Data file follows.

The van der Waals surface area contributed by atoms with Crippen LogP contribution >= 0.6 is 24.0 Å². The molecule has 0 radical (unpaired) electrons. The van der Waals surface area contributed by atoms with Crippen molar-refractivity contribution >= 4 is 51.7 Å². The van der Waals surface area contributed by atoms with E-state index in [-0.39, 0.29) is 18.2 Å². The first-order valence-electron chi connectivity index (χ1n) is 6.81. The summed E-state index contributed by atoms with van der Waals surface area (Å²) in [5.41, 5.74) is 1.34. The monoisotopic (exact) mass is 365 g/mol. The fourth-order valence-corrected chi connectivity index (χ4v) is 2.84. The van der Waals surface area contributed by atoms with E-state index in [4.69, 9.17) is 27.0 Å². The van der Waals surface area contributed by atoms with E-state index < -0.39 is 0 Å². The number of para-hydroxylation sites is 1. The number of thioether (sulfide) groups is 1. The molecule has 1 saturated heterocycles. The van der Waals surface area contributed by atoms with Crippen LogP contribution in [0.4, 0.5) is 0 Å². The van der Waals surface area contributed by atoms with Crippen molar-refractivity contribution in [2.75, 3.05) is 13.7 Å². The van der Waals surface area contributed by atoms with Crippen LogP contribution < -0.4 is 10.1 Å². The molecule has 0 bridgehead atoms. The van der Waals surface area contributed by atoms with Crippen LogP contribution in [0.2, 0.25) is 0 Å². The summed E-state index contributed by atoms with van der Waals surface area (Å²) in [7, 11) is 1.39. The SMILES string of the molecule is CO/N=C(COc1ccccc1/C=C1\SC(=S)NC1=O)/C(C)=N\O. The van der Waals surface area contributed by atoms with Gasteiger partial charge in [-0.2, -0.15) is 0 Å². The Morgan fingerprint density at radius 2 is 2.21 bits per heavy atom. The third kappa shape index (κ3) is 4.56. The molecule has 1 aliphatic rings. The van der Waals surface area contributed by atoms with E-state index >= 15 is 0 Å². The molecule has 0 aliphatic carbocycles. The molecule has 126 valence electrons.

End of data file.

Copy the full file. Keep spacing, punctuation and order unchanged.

The van der Waals surface area contributed by atoms with Crippen LogP contribution >= 0.6 is 24.0 Å². The molecule has 0 radical (unpaired) electrons. The van der Waals surface area contributed by atoms with Crippen molar-refractivity contribution >= 4 is 51.7 Å². The van der Waals surface area contributed by atoms with E-state index in [-0.39, 0.29) is 18.2 Å². The first-order valence-electron chi connectivity index (χ1n) is 6.81. The summed E-state index contributed by atoms with van der Waals surface area (Å²) in [5.41, 5.74) is 1.34. The monoisotopic (exact) mass is 365 g/mol. The fourth-order valence-corrected chi connectivity index (χ4v) is 2.84. The van der Waals surface area contributed by atoms with E-state index in [4.69, 9.17) is 27.0 Å². The van der Waals surface area contributed by atoms with E-state index < -0.39 is 0 Å². The number of para-hydroxylation sites is 1. The number of thioether (sulfide) groups is 1. The molecule has 1 saturated heterocycles. The van der Waals surface area contributed by atoms with Crippen LogP contribution in [0.4, 0.5) is 0 Å². The van der Waals surface area contributed by atoms with Crippen molar-refractivity contribution in [2.75, 3.05) is 13.7 Å². The van der Waals surface area contributed by atoms with Crippen LogP contribution < -0.4 is 10.1 Å². The molecule has 0 bridgehead atoms. The van der Waals surface area contributed by atoms with Crippen LogP contribution in [0.2, 0.25) is 0 Å². The summed E-state index contributed by atoms with van der Waals surface area (Å²) in [7, 11) is 1.39. The SMILES string of the molecule is CO/N=C(COc1ccccc1/C=C1\SC(=S)NC1=O)/C(C)=N\O. The van der Waals surface area contributed by atoms with Gasteiger partial charge in [-0.2, -0.15) is 0 Å². The Morgan fingerprint density at radius 2 is 2.21 bits per heavy atom. The third kappa shape index (κ3) is 4.56. The molecule has 1 aliphatic rings. The van der Waals surface area contributed by atoms with E-state index >= 15 is 0 Å². The molecule has 0 aliphatic carbocycles. The molecule has 126 valence electrons.